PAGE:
‘Look to the Sky’ for the story of a high-flying mother-daughter relationship

  • A vintage photo of ‘Frannie Nolde,’ 1940s female aviation pioneer. In ‘She Looked to the Sky,’ author Frances Dean Nolde recounts her mother’s illustrious flying career and the affect it had on her family. Courtesy

Published: 9/18/2023 11:00:01 AM

She dreamed of being an opera star. She performed in a Gershwin musical with Fred Astaire, and became the star of a 1930s radio serial. But after she married and became the mother of seven children, she looked to the sky.

Frances Dean Wilcox Nolde became a pioneer pilot and a World War II commander of the Reading Courier Station in the Pennsylvania Wing of the Civil Air Patrol (CAP). After the war, ‘Frannie’ was winner of the Powder Puff Derby, an early transcontinental all-women’s air race.

She eventually became a full colonel in the CAP in charge of the Women’s program. After moving to Washington, she became responsible for planning how America’s civilian airplanes would defend the country should the Cold War become hot.

A glamorous, ambitious proponent of women aviators, Frances Nolde challenged male dominance at a time when home, career, motherhood and personal success created both joy and trials in her life and the lives of those she loved. Her public life demonstrated her capabilities while her personal life revealed her flaws.

In ‘She Looked to the Sky,’ her youngest child, Frances Dean Nolde, tells her mother’s story — and her own.

Author Nolde will give a talk about her mother’s life in aviation as well as sign copies of her book on Thursday, Sept. 21 at the Aviation Museum of N.H. The program is at 7 p.m.

The museum is located at 27 Navigator Road, Londonderry, N.H. The program is $10 per person; free to Aviation Museum members. Books retail at $24. Tickets available at the door or can be reserved in advance by calling (603) 669-4877.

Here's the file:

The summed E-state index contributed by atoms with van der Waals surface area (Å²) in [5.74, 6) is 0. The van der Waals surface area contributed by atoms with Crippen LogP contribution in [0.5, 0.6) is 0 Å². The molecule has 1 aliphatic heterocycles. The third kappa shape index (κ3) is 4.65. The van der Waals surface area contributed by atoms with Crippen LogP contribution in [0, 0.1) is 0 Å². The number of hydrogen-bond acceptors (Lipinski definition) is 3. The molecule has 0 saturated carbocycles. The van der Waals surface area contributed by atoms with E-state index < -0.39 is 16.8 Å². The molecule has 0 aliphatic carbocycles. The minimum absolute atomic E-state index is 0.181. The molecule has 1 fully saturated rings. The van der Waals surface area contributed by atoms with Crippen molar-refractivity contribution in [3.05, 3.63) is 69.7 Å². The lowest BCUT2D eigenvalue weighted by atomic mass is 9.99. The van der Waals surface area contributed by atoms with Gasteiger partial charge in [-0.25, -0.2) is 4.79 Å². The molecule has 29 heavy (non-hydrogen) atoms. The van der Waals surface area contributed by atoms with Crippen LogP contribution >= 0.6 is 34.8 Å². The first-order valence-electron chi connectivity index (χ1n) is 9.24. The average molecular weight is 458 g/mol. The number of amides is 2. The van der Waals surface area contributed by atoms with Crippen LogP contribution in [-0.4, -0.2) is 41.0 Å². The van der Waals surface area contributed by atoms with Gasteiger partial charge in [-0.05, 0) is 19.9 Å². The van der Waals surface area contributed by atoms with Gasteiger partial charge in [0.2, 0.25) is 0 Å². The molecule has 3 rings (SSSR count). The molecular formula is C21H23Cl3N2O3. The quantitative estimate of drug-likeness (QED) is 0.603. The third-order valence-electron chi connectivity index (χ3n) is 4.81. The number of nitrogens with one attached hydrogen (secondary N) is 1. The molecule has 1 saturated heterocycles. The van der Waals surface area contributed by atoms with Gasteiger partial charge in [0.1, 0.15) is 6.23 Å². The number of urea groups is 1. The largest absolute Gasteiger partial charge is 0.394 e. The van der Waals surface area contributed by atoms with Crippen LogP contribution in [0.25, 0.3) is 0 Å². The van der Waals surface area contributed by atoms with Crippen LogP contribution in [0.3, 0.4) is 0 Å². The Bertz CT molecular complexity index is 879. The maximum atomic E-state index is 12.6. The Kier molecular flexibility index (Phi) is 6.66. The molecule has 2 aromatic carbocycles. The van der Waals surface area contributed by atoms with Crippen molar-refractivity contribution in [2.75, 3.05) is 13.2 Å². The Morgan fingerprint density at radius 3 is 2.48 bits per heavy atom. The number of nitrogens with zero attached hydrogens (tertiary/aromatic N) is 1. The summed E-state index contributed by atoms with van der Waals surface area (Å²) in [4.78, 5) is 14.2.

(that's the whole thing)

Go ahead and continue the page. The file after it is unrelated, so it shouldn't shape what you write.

Her daughter explains in ‘She Looked to the Sky’ that Frances didn’t purposefully set out to find aviation; rather by chance, she fell into it in midlife. After Frances married a wealthy textile manufacturer with a curiosity for aviation, she began to look towards the sky for her next stage in life.

She began her flying lessons at the age of 39 and by the end of her career, newspapers claimed she had clocked over 10,000 solo hours. This number may have been an exaggeration by the press, but her passion for flying couldn’t be overstated.

Frances Dean Nolde is a resident of Massachusetts, who tells her own story and that of her mother through the eyes of the youngest of the seven siblings. While the author never learned to fly herself, her mother’s influence has motivated her to share the memories and stories of her mother’s life to inspire others to take to the sky.

All proceeds support the non-profit museum’s youth aviation education outreach, including its ‘Flights of Discovery’ summer camp and a high school student plane-building program.

For more information, visit aviationmuseumofnh.org or call (603) 669-4820. Follow the Aviation Museum on social media at facebook.com/nhahs.

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